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PARIS — It appears reports of luxury’s decline might be greatly exaggerated — at least where Hermès is concerned.
This story first appeared in the July 19, 2013 issue of WWD. Subscribe Today.
The maker of Kelly bags and silk scarves on Thursday raised its guidance for 2013 revenues and margins after reporting an acceleration in sales in the second quarter, helped by a strong performance in the U.S. and sustained demand in Europe and China.
Hermès International said revenues in the three months ended June 30 totaled 910.4 million euros, or $1.18 billion, up from 814.5 million euros, or $1.05 billion, during the same period a year earlier.
This represented a rise of 11.8 percent in reported terms and an increase of 16 percent when stripping out the impact of exchange rate fluctuations. All dollar rates are calculated at average exchange for the periods to which they refer.
“We continue to see strong momentum in every region and every segment,” Axel Dumas, who took over as co-chief executive officer of Hermès last month, told WWD.
“These results reflect first and foremost the success of our new creations, because that is how you keep growing every year.”
The second-quarter figures beat analysts’ expectations, sending Hermès shares up 4.5 percent to close at 262.45 euros, or $341.37 at current exchange, on the Paris stock exchange.
Hermès said that although it remained cautious, full-year revenues at constant exchange rates could now grow by more than its previous target of 10 percent, putting it ahead of the majority of its peers.
Consultancy Bain & Co. forecasts the luxury goods market overall will grow by 4 percent to 5 percent in 2013, a slowdown from the annual double-digit growth posted in the past three years.
Hermès added that depending on currency fluctuations, its operating margin in 2013 could be close to the record high of 32.1 percent posted last year. Foreign exchange headwinds produced a negative impact of 53 million euros, or $69.6 million, on the company’s revenues in the first half.
The effect was particularly pronounced in Japan, where sales fell 12.5 percent in the second quarter — but were up 8.9 percent when excluding currency effects. Sales in the rest of the Asia-Pacific region were up 15.6 percent during the period.
Revenues in continental China grew 20 percent at constant exchange, Dumas said, noting that Chinese demand for watches remained weak, following a government crackdown on gift-giving, but other sectors were holding up.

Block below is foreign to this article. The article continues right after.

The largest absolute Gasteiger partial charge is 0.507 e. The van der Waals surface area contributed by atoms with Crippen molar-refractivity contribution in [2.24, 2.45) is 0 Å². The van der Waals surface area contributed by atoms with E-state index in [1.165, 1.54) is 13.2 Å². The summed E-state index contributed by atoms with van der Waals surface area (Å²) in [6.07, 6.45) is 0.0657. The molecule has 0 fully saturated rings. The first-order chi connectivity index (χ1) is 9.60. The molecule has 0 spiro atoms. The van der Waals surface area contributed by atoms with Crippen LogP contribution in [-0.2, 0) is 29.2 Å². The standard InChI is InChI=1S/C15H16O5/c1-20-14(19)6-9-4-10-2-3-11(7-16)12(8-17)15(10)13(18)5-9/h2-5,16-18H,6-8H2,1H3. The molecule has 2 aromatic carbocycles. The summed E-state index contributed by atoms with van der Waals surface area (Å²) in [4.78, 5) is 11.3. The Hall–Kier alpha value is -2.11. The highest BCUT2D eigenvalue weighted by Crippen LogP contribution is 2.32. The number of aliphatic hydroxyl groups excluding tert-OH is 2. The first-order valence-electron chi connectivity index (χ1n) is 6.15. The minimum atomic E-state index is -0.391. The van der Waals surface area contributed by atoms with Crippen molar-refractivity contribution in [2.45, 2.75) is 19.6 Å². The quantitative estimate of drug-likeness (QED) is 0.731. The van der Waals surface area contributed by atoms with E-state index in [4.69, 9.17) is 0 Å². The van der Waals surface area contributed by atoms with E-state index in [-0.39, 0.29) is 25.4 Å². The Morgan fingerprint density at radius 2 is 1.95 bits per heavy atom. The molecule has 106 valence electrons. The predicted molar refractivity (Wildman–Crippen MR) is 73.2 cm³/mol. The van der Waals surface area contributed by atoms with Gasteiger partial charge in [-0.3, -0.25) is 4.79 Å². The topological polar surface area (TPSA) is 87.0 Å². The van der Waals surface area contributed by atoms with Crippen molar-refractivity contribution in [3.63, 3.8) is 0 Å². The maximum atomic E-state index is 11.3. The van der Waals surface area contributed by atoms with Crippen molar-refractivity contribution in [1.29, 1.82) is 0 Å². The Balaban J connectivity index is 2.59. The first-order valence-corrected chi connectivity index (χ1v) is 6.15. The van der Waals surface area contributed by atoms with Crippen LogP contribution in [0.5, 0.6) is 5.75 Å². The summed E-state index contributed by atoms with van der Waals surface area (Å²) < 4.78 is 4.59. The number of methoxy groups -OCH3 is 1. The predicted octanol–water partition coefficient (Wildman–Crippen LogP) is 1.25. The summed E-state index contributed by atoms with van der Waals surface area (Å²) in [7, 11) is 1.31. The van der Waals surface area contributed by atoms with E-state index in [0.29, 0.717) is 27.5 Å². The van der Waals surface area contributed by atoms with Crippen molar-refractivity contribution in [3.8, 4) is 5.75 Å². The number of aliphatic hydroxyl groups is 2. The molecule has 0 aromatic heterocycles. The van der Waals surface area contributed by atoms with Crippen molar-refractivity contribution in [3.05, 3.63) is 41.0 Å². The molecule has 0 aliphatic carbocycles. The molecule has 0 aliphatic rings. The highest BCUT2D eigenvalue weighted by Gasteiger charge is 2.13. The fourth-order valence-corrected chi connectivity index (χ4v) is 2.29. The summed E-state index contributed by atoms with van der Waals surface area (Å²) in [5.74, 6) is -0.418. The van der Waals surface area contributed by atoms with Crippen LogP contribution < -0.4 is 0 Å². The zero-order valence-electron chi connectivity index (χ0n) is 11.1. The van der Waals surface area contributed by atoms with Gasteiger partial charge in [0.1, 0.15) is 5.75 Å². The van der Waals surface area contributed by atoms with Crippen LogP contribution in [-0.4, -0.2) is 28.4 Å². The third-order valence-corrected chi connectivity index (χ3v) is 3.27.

Chinese tourists also contributed to the healthy performance in France — up 14.4 percent — and the rest of Europe, which posted 14.7 percent growth in the second quarter. The fastest increase was in the Americas region, which recorded a 19.4 percent jump.
“This is due partly to a favorable comparison basis, but also to the popularity of our stores and products. Jewelry, in particular, is doing extremely well,” said Dumas, adding that Hermès is preparing to unveil its renovated store on Rodeo Drive in Beverly Hills in September.
The leather goods and saddlery division, which accounts for nearly half of all sales, posted a gain of 6.9 percent in the second quarter, after increasing just 3.9 percent in the first three months of the year.
In silk and textiles, sales rose 7.1 percent, while ready-to-wear and fashion accessories saw revenues grow 19.9 percent. Sales in the “other sectors” segment, which includes jewelry and home wares, jumped 27.5 percent.
“Jewelry represents a growing portion of our sales, with very strong demand,” said Dumas, who formerly headed the jewelry division at Hermès.
Sales of watches eased 0.7 percent, while perfumes were up 21.5 percent, boosted by the positive reception to its new women’s perfume, Jour d’Hermès, and the continued success of men’s fragrance Terre d’Hermès.
Sales of leather goods remained capped by production capacity, something the company is addressing by building two leather goods factories in eastern France that will eventually create 400 jobs.
“We are trying to produce as much as possible, because we really don’t enjoy being unable to meet a request from a customer who may be disappointed not to find a product in our stores,” said Dumas. “Opening two new factories with more than 400 staff in France is a sign of confidence, but it also requires a real training and learning effort, which means that some of our best craftsmen will be on hand to impart their knowledge. It’s all about finding a balance between those that are experienced and those that are learning.”
The executive declined to comment on the recent decision by France’s stock market regulator, AMF, to slap a record fine on LVMH Moët Hennessy Louis Vuitton over the way it acquired a 17 percent stake in Hermès. LVMH, which is embroiled in a series of court cases with Hermès, has since raised its stake to 22.6 percent.
“The AMF’s statement spoke for itself,” Dumas said.
LVMH and Kering are due to report their second-quarter results next week.